Figure 1. Multiple Ways to Solve a Problem

Crossing the River

A group of 8 adults and 2 children needs to cross a river. A small boat is available that can hold 1 adult or 1 child or 2 children. Everyone can row the boat.

  1. How many one-way trips does it take for them all to cross the river?

  2. How many trips would it take for 2 children and 100 adults?

Student 1: It takes four trips to get 1 adult across the river. And one additional trip for the children to get across the last time. For 100 adults to get across the river, including 2 kids, it would take 401 total one-way trips.

Student 2: Begin with 3 trips to get 1 adult over. Each additional adult is four trips. For part B, subtract 1 from the total number of adults. Multiply that answer by 4. Add 3 to the total of that. Add 2 to get the kids across and there's your answer! (A − 1) x 4 + 3 + 2

Student 3: See diagram. 

el199911 goldsmith fig1
The first student describes a rule for counting the total number of trips. The second uses a traditional algebraic representation, and the third student describes the solution with a diagram and a written explanation.

A Different Kind of Mathematics Curriculum

  • Interact with a range of materials for representing problem situations, such as manipulatives, calculators, computers, diagrams, tables, and charts;
  • Work collaboratively as well as individually;
  • Discuss mathematical ideas; and
  • Focus on making sense of the mathematics they are studying as well as on learning to achieve accurate and efficient solutions to problems.
  • Standards-based materials take an integrated approach to topics from the earliest grades, with several areas of mathematics appearing at each grade level and developing connections to one another. Skill acquisition and practice are often embedded in a larger activity or are presented in a context other than pure drill. For example, in the elementary Everyday Mathematics program (UCSMP, 1998), games such as "Addition and Subtraction Top-It" allow students to practice their number skills and arithmetic facts (fig. 2).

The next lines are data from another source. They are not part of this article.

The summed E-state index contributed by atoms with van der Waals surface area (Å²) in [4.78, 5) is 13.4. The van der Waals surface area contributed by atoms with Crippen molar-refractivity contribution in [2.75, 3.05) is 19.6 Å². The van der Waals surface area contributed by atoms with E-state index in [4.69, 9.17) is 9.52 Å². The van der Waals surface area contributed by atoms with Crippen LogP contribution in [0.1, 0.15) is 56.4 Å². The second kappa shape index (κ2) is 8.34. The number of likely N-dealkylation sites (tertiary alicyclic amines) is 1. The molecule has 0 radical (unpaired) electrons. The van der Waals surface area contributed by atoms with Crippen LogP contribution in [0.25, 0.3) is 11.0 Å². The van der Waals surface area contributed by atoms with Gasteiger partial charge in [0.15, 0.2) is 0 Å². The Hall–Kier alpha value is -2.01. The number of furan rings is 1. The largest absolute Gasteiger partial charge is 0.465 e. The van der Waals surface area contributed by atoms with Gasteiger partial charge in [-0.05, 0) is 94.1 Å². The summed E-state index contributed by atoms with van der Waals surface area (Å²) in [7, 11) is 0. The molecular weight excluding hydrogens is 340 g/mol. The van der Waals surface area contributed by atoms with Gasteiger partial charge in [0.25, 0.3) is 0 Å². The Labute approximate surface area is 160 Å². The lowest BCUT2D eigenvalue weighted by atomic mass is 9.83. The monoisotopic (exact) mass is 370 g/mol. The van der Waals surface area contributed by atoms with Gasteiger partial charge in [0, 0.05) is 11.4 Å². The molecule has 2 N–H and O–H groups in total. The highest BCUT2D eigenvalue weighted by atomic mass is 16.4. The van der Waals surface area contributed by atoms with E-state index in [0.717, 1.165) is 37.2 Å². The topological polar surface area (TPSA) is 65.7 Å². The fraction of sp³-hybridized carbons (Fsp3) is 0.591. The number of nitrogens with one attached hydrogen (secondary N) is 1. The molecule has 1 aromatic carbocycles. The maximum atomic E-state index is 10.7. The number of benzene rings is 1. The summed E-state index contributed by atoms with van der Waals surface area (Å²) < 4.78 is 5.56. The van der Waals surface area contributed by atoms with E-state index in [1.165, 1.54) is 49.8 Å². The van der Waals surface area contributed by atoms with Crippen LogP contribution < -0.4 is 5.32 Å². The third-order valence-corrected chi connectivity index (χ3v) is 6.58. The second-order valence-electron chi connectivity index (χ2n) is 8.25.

• Mathematical ideas reappear at different grade levels in increasingly sophisticated forms. For example, investigations of patterns at the elementary level lay a foundation for the study of algebraic relationships in the upper grades.
  • Mathematical knowledge is developed within both practical and conceptual contexts, with less emphasis on rote symbol or number manipulation. For example, the 9th grade unit "Testing 1, 2, 3" in the high school curriculum Mathematics: Modeling Our World (COMAP, 1998) uses the context of steroid and medical testing as the context for investigating the mathematical ideas of probability, optimization, modeling, and area.
  • Many problems are complex, involving a number of mathematical ideas and skills and requiring more time and thought to solve than the problems of the past.
  • The programs emphasize different kinds of representations, such as charts, tables, graphs, diagrams, and formal notation, for exploring, describing, and testing problem situations
  • Lessons employ less direct instruction and more student collaboration, conjecture, exploration, and discussion of mathematical ideas. Lessons extend over several days and involve student activity followed by class discussion.

Figure 2. A Skills Practice Game

Addition Top-It

Each player turns over two cards and calls out the sum. The player with the higher sum wins the round and takes all the cards. Play ends when not enough cards are left for each player to have another turn. The player with more cards wins.

Assessment tip: You might observe whether children rely on counting dots or using fingers to add the numbers. Children who have command of the addition facts will automatically call out the sum.

Note: Reprinted with permission from Everyday Mathematics: Second-Grade Teacher's Manual and Lesson Guide, Vol. A (Chicago: Everyday Learning Corporation, 1998).


These new curriculum programs offer teachers and students a blueprint for change in mathematics education by providing coherent, carefully researched, and academically rigorous courses of mathematical study. These programs are an important part of the educational equation for promoting a deeper and richer kind of mathematical learning for students.

COMAP. (1998). Mathematics: Modeling our world: Course I. Cincinnati, OH: South-Western Educational Publishing.

National Council of Teachers of Mathematics (NCTM). (1989). Curriculum and evaluation standards for school mathematics. Reston, VA: Author.

National Council of Teachers of Mathematics (NCTM). (1991).Professional standards for teaching mathematics. Reston, VA: Author.

National Council of Teachers of Mathematics (NCTM). (1995).Assessment standards for school mathematics. Reston, VA: Author.

National Council of Teachers of Mathematics (NCTM). (in press).Principles and standards in school mathematics. Reston, VA: Author.

Schifter, D., Bastable, V., and Russell, S.(1999). Developing mathematical ideas casebook: number and operations: Building a system of tens. White Plains, NY: Cuisenaire-Dale Seymour. Pp. 96–102.

University of Chicago School Mathematics Project (UCSMP). (1998). Everyday mathematics: Second-grade teacher's manual and lesson guide, Vol. A. Chicago: Everyday Learning Corporation.

Lynn T. Goldsmith has been a contributor to Educational Leadership.